It was only a matter of time before the unrest seen throughout the Middle East the past two years spread to Jordan, a longtime U.S. ally.
Peaceful protests throughout Jordan have been growing for weeks, but the spark that ignited the nation’s fury was a Nov. 13 decree by King Abdullah II that raised the price of fuel. Three days of protests followed throughout the kingdom, including one that turned violent in the city of Irbid, where a 23-year-old man was shot and several police officers injured.
Worse yet was the reaction of Jordanian national police chief Hussein al-Majali, who vowed to strike down the demonstrators with an “iron fist” and jailed 157 marchers, who were charged with “threatening to undermine the regime, illegal gathering, and creating civil strife.”
Jordan has a history of filing but later dropping such charges against dissidents simply to send a message. And to his credit, Abdullah II has taken a conciliatory tone and urged compromise with his opposition.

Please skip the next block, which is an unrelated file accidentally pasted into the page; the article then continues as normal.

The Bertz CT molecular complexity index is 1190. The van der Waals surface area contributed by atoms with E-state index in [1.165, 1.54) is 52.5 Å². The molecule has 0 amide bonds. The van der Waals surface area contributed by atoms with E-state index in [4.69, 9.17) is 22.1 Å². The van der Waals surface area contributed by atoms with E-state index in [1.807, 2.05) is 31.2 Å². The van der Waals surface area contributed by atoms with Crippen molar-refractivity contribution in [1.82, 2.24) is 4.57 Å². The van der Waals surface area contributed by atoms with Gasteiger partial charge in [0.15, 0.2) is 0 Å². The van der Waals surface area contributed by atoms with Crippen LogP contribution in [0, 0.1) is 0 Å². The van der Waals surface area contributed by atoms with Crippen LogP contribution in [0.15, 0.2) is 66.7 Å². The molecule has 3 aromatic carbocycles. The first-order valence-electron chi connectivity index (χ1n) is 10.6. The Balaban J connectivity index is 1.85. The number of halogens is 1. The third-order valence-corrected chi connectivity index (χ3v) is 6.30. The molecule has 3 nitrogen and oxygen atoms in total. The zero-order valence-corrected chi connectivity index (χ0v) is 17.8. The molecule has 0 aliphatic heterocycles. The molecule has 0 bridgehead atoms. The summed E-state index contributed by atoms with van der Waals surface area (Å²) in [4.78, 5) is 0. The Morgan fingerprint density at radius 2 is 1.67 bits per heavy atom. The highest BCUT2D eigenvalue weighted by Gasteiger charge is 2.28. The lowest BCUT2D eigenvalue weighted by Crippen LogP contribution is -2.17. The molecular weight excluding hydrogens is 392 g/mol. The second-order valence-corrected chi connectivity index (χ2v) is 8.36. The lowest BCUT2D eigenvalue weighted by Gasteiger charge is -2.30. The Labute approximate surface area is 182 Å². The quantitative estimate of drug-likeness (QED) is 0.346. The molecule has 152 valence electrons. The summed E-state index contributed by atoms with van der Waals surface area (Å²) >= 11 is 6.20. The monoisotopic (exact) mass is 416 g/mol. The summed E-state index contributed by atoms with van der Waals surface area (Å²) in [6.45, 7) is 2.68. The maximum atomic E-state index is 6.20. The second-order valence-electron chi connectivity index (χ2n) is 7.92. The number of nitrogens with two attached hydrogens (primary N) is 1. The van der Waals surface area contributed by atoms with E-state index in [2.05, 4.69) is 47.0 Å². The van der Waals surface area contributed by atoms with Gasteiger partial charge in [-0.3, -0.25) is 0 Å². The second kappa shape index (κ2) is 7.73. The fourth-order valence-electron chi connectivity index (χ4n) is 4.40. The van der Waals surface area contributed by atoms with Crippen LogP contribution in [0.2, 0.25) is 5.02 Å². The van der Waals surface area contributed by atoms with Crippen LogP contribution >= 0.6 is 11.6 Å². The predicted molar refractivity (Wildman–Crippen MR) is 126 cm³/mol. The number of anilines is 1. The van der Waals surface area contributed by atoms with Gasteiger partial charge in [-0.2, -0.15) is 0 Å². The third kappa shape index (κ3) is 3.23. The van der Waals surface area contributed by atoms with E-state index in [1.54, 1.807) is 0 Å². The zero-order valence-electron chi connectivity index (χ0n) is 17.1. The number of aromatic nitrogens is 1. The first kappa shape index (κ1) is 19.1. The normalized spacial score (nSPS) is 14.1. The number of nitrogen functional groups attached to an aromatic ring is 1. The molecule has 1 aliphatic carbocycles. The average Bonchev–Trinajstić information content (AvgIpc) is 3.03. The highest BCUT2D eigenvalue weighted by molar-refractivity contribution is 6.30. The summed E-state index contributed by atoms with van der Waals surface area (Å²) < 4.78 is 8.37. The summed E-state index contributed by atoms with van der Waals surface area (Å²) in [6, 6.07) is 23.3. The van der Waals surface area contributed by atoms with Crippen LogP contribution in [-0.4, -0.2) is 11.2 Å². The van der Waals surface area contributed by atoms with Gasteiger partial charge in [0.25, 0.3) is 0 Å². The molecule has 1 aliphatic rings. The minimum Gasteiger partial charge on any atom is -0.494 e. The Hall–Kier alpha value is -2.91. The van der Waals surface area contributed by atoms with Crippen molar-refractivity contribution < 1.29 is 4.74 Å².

But lip service is one thing; real reform that will hold the Hashemite monarchy accountable is something else. The protesters’ message has been clear: Jordan’s wealth and productivity are being squandered by a corrupt, unresponsive system of political patronage, and Abdullah II seems long on talk of reform but short on action.
“We are not subjects, we are citizens,” protester Mohammad Hadid said on Oct. 6. “These are our rights, and not gifts from the king.”
For now, Jordan’s protests have remained an internal problem free from the sectarian and geopolitical meddling that has turned Syria into an international battlefield. Of course, Jordan’s opposition hasn’t yet felt the need to ask for outside help in toppling Abdullah II. As Syria has shown, this could change quickly if the king refuses to budge.